Friday, December 31, 2010


A lot of people have asked about Kakuma, what it was like. As with my recent accident, I don't have the words. I met a lot of beautiful people in the camp, and in the surrounding Turkana region. Survivors.

It was hard to get through the day there. Accept your condition, William, my friend and guide, said to me.

That's how it's done.

The Drug of Choice

What you see here are crewmembers chewing qat (as it is called in Somalia) or mirra (as it is called in Kenya). Mirra is or is not a drug, depending on who you're talking with. In any case, it's legal in Kenya and the attitude towards it is extremely accepting, even among highly religious people. It seems to viewed as something as harmless as, say, a shot of espresso.

Mirra comes from a slow-growing tree or shrub that grows well in Northern Kenya. Its use is pervasive in Kenya, Yemen and Somalia. Consumption causes mild euphoria and excitement.

In Lamu I was told that nearly all the men partake (the estimate 90% was tossed out) and that this is why the town is so sleepy in the morning. The plane with the mirra doesn't arrive until 10-11am. Our guide told us that when journalists are arranging interviews, he always tells them to wait until around 11. Then the subjects will be very talkative.

In Kakuma refugee camp, I saw women and men relaxing with a bag of stems during the long hot afternoon.

Thursday, December 30, 2010

Obama Street

This photo was taken in the Ethiopian section of Kakuma refugee camp. On Obama Street there is also an Obama Restaurant ("Yes We Can").

It would be impossible to overstate the importance of Obama as a symbol of hope, status and recognition for the people of Kenya and all of Africa. It was the first thing that people said to me when they learned that I was from America--Oh, Obama!--and sometimes the only thing they wanted to talk about. On elevators. On the street. In taxis. In the refugee camp.

On Lamu Island, one of the elders said: We have a Luo [Obama's father's tribe] in the White House. Now if only we could get a Massai prime minister in the UK, things might finally change ...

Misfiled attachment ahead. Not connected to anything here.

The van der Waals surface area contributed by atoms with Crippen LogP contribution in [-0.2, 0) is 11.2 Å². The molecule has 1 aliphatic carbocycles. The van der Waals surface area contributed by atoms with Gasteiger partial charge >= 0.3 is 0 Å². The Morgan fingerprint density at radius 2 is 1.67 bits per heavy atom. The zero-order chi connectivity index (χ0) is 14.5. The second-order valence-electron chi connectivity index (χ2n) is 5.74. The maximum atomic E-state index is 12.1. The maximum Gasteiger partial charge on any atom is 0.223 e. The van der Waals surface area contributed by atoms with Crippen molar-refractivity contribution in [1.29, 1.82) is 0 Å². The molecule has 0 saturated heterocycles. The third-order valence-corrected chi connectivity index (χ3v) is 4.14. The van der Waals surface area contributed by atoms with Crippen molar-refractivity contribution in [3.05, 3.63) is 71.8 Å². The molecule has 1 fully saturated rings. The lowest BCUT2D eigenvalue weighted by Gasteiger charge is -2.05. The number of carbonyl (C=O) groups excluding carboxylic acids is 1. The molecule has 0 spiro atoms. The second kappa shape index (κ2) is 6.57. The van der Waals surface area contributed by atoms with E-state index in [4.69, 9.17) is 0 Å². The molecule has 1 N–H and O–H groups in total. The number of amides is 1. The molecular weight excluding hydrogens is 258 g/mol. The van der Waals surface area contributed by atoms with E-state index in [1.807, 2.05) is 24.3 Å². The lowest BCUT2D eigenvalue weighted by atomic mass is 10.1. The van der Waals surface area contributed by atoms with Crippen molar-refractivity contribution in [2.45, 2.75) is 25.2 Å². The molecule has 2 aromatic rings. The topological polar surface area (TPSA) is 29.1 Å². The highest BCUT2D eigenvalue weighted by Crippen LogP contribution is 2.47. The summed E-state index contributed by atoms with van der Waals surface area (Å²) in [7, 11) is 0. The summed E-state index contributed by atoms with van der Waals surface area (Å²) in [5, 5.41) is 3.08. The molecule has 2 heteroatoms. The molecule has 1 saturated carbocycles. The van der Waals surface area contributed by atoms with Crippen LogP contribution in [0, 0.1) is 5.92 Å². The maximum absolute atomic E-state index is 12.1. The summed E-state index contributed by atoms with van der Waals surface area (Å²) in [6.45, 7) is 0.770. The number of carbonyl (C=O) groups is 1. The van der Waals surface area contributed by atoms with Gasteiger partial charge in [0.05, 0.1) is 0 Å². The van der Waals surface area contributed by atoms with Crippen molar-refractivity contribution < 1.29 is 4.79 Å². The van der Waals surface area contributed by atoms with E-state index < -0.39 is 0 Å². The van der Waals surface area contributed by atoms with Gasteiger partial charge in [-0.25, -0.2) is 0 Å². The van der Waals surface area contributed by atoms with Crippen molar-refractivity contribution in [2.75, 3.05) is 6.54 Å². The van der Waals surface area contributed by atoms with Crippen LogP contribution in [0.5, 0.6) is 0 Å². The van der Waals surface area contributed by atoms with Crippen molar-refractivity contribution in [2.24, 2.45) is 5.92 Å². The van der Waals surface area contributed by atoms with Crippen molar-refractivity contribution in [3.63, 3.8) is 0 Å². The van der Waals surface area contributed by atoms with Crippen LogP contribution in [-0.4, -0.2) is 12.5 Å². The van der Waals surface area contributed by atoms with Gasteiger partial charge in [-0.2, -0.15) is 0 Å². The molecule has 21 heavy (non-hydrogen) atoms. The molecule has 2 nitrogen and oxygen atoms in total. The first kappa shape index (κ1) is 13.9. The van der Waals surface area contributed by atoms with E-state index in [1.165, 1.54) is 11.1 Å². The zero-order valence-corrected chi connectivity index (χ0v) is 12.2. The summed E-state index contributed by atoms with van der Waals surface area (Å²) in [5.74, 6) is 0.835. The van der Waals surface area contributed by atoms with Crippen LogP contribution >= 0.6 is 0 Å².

Tuesday, December 28, 2010

Images of Kenya

Here is a little video with some of my favorite images from Kenya. My camera, damaged in the car accident (see previous post), functioned pretty well with some fiddling.

The women with the bead necklaces are Turkana, the tribe that lives around Kakuma refugee camp. Married women have a metal band around the neck, in addition to the beads, that serves as a wedding ring.

The town with stone buildings and very narrow pedestrian streets is Lamu. It's an island and that's where the water shots were taken.

I only took two photographs in the refugee camp. Those photos will be in separate posts, along with more about my wonderful Turkana guides, William and Peter. And Paul, who rescued me when I flew into the wrong airport.

Wednesday, December 15, 2010

Open Mic without the Mic

Last night I was too sick to go to the open mic reading that is part of the Kwani Litfest here. But I heard that the government yanked the permit to use a mic at the last minute. Dangerous minds at work, I guess. The readings went on as scheduled, they were just very hard to hear.

It has been good to see many exiled writers come back safely to read at these events. And yet there is still some nervousness about how free the Kenyan writers living in Kenya really are. Now I see why.

Tuesday, December 14, 2010

The Price of Things in Nairobi

Saline solution: $15
Cell phone time: pennies/minute

I have a cold, which is very bad timing as I leave for Kakuma refugee camp tomorrow.

Monday, December 6, 2010

A Conversation with a Kenyan "Freelance Guide" About the Weather

I am walking into town. A black man falls into step beside me.

Karibu! he says. Welcome to Kenya. Where are you from?

The U.S., I say.

Oh, he says. You do not look like an American. I thought Australia. Where in the U.S.?


Ohio, he says. A very important state. You voted for Obama.

Yes, I say. We did.

Do you like him?

Yes, I still do. But change has been slow.

Yes, yes, he says. Change is slow.

What about you? Do you like Kibaki? I ask, referring to the Kenyan president who also ran as an agent of change.

Mmmm, he says. Change is slow.

We walk in silence for a while. After a while he asks brightly, What is the weather like in Ohio?

Cold. I hear it's snowing.

Snow! he exclaims. It is always warm here. Do you know what I saw? In the airport a man was crying because he had to go home. He said he was sad to leave our climate. Can you believe that? A man! Crying!

Yes, I say, I can believe that.

This snow, he asks. I don't understand. Once, I went up Mt. Kenya. My hands, they went like this. He shows me his hands, like a claw. Is it always like that?

Yes, I say. It is.

What do you do then?

We stay inside. In our houses.

Inside! he says. That is bad.

Now you understand why that man was crying, I say.

Yes, yes, he says. It is because he has no freedom.

Saturday, November 27, 2010


About this I don't have much to say
Except: We walked away
Relatively okay.

Monday, November 1, 2010

A Better Mousetrap

Yesterday I had one of those days of paralyzing fear. The blank page looked so white. And empty. So I decided it was time to buy a rat trap.

We've had a rat in our back courtyard for some months now. At first he wasn't very reliable--there were weeks between sightings. But a few days ago he moved into a little hole under the air conditioning unit and now he scampers from one bush to the next all day long.